Both coaches agreed the game was ultimately decided by one bounce, which came at Boe’s expense. With 4:26 left, the Dartmouth second line transitioned the puck to Clark behind the Dartmouth net. When she flicked the puck in front trying to connect with a teammate, it deflected off Boe’s shoulder into the net for the 2-1 lead.

Both coaches also agreed Dartmouth earned that bounce.

“Games like this, you want to see it happen clean, so a bounce of the puck is a bummer, but Dartmouth did everything they needed to do to win this game too,” said Harvard coach Katey Stone. “They hustled enough to get that bounce.”

Aside from Clark’s two scores, Boe was solid in stopping 22 of 24 shots in the first defeat of her college career.

“I hate to see something like that happen,” Stone said of the bounce. “Boe was fantastic for us. She was what we know she is.”

In the end, freshman Christine Capuano’s results were superior with 37 saves on 38 shots, including a flurry of Harvard opportunities at the end. The Crimson slipped the puck across the slot and even the crease on several occasions to no avail in the final minutes. Capuano recalled there was one puck that went inches behind her feet and she was sure it was going in, but the bounce never went Harvard’s way.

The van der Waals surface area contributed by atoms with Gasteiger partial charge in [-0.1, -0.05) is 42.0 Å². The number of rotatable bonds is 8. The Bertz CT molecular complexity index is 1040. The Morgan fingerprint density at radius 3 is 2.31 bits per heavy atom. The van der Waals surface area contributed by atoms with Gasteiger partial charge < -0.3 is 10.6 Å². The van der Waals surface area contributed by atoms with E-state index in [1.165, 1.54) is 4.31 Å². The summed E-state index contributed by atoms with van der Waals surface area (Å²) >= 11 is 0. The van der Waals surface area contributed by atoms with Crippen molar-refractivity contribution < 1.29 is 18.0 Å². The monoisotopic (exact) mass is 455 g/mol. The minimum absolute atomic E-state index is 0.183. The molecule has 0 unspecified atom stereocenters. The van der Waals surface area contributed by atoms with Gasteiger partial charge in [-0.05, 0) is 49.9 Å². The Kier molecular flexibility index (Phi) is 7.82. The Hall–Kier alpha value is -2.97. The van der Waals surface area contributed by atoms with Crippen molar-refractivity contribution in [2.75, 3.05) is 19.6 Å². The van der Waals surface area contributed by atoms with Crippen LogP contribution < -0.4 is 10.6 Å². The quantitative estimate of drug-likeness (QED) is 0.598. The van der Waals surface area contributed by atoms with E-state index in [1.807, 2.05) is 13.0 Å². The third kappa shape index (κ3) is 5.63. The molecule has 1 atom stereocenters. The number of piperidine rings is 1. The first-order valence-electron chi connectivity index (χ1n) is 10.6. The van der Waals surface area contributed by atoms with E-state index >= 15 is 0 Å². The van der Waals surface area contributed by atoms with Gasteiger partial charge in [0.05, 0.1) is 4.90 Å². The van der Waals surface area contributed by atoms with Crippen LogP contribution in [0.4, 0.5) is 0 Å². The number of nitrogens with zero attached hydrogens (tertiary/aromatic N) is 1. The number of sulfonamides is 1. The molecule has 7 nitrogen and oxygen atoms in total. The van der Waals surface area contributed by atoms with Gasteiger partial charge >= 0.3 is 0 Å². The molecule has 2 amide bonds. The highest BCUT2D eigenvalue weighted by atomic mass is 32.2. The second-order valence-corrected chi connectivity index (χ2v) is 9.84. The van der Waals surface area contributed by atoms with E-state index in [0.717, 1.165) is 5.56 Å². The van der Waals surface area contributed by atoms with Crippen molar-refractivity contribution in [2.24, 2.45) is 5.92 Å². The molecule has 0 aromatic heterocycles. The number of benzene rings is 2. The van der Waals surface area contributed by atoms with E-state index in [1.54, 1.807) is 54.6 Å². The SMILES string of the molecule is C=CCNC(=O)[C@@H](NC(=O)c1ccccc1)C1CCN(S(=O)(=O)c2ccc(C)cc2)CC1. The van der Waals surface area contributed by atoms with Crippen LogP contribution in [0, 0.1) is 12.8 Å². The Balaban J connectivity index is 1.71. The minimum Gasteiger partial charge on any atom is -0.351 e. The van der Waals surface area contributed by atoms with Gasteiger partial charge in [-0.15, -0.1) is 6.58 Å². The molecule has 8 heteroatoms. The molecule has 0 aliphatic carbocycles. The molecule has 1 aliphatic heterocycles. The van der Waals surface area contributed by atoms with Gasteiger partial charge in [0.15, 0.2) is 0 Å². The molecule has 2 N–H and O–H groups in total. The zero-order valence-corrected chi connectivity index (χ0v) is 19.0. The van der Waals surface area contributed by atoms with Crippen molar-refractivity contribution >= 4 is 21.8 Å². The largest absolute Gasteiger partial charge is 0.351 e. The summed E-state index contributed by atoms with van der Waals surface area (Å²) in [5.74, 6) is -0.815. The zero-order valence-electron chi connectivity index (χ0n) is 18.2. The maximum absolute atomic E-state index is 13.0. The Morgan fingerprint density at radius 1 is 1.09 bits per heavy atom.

“I know we had a lot of student support today. I didn’t want anything more than to score in the last 30 seconds and erupt the building, but it didn’t happen,” Ruggiero said.

The Dartmouth defenders were successful in getting their bodies and sticks on Harvard players and not allowing anything.

“It’s the second and third shot we needed to work on, fighting in front of the net and putting in those rebounds,” said Harvard co-captain Angela Ruggiero, who was responsible for much of that offense generated in the final minutes. “We haven’t had too many games where we’ve had to struggle for that second and third rebound.”